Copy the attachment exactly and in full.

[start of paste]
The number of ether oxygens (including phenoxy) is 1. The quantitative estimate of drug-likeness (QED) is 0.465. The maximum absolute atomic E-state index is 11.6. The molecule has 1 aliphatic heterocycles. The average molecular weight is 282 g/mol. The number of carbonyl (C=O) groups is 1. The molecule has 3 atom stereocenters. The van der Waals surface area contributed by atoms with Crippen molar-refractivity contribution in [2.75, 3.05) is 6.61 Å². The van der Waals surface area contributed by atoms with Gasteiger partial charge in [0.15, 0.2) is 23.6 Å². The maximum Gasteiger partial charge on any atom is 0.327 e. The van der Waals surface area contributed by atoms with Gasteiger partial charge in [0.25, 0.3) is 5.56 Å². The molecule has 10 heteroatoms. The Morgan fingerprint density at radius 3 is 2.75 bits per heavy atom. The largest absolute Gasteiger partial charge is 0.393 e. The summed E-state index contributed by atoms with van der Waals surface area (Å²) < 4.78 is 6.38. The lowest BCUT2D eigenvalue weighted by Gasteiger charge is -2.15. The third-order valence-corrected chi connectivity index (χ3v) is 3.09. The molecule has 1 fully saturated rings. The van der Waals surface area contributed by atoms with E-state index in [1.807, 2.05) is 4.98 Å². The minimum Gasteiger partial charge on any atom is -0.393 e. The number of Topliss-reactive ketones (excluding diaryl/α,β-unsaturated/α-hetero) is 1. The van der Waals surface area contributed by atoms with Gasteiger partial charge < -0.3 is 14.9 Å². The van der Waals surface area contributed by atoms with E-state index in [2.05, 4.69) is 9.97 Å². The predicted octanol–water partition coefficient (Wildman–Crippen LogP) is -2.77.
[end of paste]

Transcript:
The number of ether oxygens (including phenoxy) is 1. The quantitative estimate of drug-likeness (QED) is 0.465. The maximum absolute atomic E-state index is 11.6. The molecule has 1 aliphatic heterocycles. The average molecular weight is 282 g/mol. The number of carbonyl (C=O) groups is 1. The molecule has 3 atom stereocenters. The van der Waals surface area contributed by atoms with Crippen molar-refractivity contribution in [2.75, 3.05) is 6.61 Å². The van der Waals surface area contributed by atoms with Gasteiger partial charge in [0.15, 0.2) is 23.6 Å². The maximum Gasteiger partial charge on any atom is 0.327 e. The van der Waals surface area contributed by atoms with Gasteiger partial charge in [0.25, 0.3) is 5.56 Å². The molecule has 10 heteroatoms. The Morgan fingerprint density at radius 3 is 2.75 bits per heavy atom. The largest absolute Gasteiger partial charge is 0.393 e. The summed E-state index contributed by atoms with van der Waals surface area (Å²) < 4.78 is 6.38. The lowest BCUT2D eigenvalue weighted by Gasteiger charge is -2.15. The third-order valence-corrected chi connectivity index (χ3v) is 3.09. The molecule has 1 fully saturated rings. The van der Waals surface area contributed by atoms with E-state index in [1.807, 2.05) is 4.98 Å². The minimum Gasteiger partial charge on any atom is -0.393 e. The number of Topliss-reactive ketones (excluding diaryl/α,β-unsaturated/α-hetero) is 1. The van der Waals surface area contributed by atoms with Gasteiger partial charge < -0.3 is 14.9 Å². The van der Waals surface area contributed by atoms with E-state index in [2.05, 4.69) is 9.97 Å². The predicted octanol–water partition coefficient (Wildman–Crippen LogP) is -2.77.